Our book Ancients and Moderns in Europe: comparative perspectives is a collection of chapters covering three centuries of European quarrels over the legacy of classical Greece and Rome. With such a broad range of reference, it is inevitable that some key players in the Querelle des Anciens et des Modernes have lost the leading roles they played in earlier accounts. Voltaire, the tutelary spirit of ‘Oxford University Studies in the Enlightenment’, is a case in point. His article on ‘Anciens et Modernes’ in the Questions sur l’Encyclopédie is mentioned only once in the volume, in Ourida Mostefai’s essay on Rousseau’s critique of modernity (p.243-56), yet it is the clearest testimony we have of the Enlightenment’s conflicted sense of the quarrel as both inconsequential and absolutely unignorable. Let us therefore examine his article in more detail.


Voltaire, by Maurice Quentin de La Tour, detail

In ‘Anciens et Modernes’ Voltaire is himself guilty of certain omissions. Of the great voices of the quarrel of the Ancients and Moderns, Voltaire gives Fontenelle a good hearing, while Sir William Temple gets rough handling for his hatred of his century (‘Il possédait de grandes connaissances: un préjugé suffit pour gâter tout ce mérite’ [1]). Voltaire clearly saw the quarrel as a pan-European phenomenon, something that happened as much between Fontenelle and Temple as between Fontenelle and Boileau, or Temple and William Wotton. The comparative perspectives taken in Ancients and Moderns in Europe fit well with this vision of the dispute.

It is, furthermore, curious that Voltaire left Jonathan Swift, the author of ‘The Battel of the Books’, out of his article on the quarrel. There is, of course, abundant evidence of how largely Swift loomed in Voltaire’s literary imagination. On several occasions Voltaire called him ‘le Rabelais d’Angleterre’ (Voltaire to Nicolas Claude Thieriot, 13 February 1727), and always gave Swift the advantage in the comparison. Swift represented a particularly powerful, if not unambiguous manifestation of the qualities that Voltaire most admired in the British: ‘que j’aime la hardiesse anglaise!’, he wrote to the Marquise Du Deffand on 13 October 1759, thinking of the range of Swift’s satire, ‘que j’aime les gens qui disent ce qu’ils pensent!’. Why would Voltaire miss the opportunity to bring this most hardy of authors into the most celebrated of early-modern literary tussles?


The answer, perhaps, is that Voltaire knew Swift’s writing too well to mistake him for a quarreler. What Swift did was to adjudicate controversies, loudly and with much bias, from the sideline. In the ‘Small Leningrad Notebook’ [2] that Voltaire kept in 1726-28, the years of his residence in London and of his acquaintance with Swift and his circle, there is an entry in English with the Swiftian title ‘A Tale of a Tub’. In commonwealths and free countries, notes Voltaire, traders of all religions are welcome to argue with one another’s religion, so long as they continue otherwise to deal with one another ‘with trust and peace; like good players who after having humour’d their parts and fought against one another upon the stage, spend the rest of their time drinking together’ [3].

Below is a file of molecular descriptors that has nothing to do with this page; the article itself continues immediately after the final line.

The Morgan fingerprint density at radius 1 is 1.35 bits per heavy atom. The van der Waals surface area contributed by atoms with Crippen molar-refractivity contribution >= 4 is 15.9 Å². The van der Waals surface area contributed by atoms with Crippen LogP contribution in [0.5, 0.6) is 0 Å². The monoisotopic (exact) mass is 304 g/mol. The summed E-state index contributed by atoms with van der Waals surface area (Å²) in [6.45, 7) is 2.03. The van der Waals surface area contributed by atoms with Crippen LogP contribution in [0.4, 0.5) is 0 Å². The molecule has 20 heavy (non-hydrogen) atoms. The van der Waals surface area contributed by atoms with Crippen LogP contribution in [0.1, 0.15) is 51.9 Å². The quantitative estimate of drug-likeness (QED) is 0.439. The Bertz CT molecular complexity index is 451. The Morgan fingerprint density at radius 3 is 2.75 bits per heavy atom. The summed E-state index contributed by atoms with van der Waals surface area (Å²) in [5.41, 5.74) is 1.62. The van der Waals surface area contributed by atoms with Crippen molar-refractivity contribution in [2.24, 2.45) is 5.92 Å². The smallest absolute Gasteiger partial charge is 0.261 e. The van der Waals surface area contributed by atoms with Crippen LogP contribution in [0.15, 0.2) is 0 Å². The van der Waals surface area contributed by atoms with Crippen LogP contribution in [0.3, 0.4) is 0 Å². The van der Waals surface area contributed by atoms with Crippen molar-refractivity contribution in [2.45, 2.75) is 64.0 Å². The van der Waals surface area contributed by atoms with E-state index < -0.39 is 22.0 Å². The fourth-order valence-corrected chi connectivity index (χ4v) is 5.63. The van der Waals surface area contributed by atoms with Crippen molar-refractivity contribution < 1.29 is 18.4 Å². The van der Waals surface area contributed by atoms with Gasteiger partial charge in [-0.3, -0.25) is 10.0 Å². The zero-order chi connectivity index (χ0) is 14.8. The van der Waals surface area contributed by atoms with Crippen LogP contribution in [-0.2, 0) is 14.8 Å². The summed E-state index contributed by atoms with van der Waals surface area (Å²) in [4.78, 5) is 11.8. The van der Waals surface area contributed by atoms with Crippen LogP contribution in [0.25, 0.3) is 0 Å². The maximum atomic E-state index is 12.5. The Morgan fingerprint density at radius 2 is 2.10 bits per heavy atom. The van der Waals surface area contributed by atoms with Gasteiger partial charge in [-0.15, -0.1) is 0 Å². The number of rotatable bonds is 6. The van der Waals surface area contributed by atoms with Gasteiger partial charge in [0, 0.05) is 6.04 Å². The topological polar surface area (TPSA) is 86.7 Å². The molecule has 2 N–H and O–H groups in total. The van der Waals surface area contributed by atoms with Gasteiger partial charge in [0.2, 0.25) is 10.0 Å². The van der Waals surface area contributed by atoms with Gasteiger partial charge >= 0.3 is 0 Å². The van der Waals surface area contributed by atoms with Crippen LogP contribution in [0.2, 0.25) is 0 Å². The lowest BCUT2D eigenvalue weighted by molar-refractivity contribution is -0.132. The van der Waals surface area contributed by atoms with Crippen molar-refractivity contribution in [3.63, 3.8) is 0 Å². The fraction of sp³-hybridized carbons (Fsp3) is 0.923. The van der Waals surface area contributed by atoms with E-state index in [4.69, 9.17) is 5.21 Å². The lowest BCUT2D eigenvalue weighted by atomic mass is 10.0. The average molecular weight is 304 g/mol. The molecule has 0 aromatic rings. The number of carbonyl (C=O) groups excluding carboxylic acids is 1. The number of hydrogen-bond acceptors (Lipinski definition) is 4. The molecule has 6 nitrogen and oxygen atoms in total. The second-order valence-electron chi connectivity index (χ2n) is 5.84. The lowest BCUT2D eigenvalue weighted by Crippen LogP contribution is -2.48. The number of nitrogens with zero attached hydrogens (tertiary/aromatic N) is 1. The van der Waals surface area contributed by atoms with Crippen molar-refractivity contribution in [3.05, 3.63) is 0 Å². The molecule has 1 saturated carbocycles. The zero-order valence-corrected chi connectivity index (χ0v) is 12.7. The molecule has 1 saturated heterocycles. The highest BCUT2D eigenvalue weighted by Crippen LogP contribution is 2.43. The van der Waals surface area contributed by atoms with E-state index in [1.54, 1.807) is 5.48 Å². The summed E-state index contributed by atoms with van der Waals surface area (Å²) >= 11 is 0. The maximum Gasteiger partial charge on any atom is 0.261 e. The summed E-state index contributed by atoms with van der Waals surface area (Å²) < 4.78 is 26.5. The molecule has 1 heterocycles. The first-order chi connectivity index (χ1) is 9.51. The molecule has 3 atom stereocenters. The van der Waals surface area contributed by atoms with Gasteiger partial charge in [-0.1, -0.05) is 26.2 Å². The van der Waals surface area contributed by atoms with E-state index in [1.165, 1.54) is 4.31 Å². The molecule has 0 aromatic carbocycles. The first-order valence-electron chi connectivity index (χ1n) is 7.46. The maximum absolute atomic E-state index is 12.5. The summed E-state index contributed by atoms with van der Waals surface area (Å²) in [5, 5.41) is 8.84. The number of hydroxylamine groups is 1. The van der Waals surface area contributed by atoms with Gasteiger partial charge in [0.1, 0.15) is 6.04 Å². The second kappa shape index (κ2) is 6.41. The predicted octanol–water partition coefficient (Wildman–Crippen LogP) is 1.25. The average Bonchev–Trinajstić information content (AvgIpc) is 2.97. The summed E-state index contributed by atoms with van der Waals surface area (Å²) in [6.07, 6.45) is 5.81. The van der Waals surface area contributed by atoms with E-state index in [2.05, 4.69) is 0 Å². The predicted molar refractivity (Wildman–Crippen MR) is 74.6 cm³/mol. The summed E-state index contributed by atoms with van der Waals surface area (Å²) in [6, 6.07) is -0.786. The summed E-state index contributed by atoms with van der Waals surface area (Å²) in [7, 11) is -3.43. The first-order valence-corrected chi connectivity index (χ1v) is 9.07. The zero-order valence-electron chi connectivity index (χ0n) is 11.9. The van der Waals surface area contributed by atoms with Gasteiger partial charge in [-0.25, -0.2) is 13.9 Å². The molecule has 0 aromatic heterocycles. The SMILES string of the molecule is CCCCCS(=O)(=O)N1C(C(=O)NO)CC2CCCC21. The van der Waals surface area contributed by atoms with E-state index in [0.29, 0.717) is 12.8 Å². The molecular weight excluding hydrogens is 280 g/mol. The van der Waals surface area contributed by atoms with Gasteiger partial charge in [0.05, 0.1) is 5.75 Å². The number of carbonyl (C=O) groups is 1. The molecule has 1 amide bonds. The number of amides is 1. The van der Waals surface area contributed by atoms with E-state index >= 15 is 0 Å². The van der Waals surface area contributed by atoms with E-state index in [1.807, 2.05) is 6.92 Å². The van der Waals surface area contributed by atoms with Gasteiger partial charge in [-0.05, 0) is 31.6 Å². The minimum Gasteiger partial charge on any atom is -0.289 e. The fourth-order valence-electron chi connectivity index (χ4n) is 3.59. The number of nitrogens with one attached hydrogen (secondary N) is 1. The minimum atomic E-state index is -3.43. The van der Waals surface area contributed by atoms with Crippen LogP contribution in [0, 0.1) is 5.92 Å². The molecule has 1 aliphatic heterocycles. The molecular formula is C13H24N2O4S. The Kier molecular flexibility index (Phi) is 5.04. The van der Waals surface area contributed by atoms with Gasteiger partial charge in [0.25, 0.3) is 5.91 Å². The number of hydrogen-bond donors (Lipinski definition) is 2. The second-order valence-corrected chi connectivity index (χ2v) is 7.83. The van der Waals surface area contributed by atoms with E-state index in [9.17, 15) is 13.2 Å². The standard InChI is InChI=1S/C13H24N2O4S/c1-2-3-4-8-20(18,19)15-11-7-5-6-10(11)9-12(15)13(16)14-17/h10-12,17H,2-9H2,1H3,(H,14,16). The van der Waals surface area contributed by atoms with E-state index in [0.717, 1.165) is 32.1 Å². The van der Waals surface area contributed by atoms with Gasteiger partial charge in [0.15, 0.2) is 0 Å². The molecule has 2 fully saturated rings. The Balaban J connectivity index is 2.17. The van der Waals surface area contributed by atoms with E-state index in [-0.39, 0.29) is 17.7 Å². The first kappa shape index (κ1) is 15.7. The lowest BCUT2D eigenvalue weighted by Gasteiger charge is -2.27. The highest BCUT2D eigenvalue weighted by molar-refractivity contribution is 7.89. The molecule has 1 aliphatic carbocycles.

Swift by Jervas

Jonathan Swift, by Charles Jervas, detail

It is strange to see this Addisonian, cosmopolitan vision of modern Britain associated so closely with Swift. But the association happens consistently whenever Voltaire writes about him. It has long been understood that Zadig (1747) owes its high satirical relish for foolish disputes to Gulliver’s travels (which appeared in London in the same month as Voltaire himself), and particularly to the quarrel of the Big-Endians and the Little-Endians. As late as 1768 Voltaire returns in Pot-pourri to the world of ‘A Tale of a Tub’, and of hypocritical, energetic, and ultimately evanescent quarrels touched upon in that entry to the ‘Small Leningrad Notebook’. Gulliver’s travels is so extremely funny, Voltaire told Nicolas Claude Thieriot in 1727, ‘par les imaginations singulières dont il est plein, par la légèreté de son stile, etc. quand il ne seroit pas d’ailleurs la satire du genre humain’. For Voltaire’s Swift, the disputes of his enemies are only ever a sideshow: his great quarrel, and the only one really worth having, is with the human animal itself.

– Paddy Bullard

[1] Œuvres complètes de Voltaire (Oxford, 1968- ), vol.38 (2007), p.340.

[2] ‘Small Leningrad Notebook’ in Voltaire’s Notebooks, ed. Theodore Besterman, Geneva, 1952, p.43.

[3] Ibid.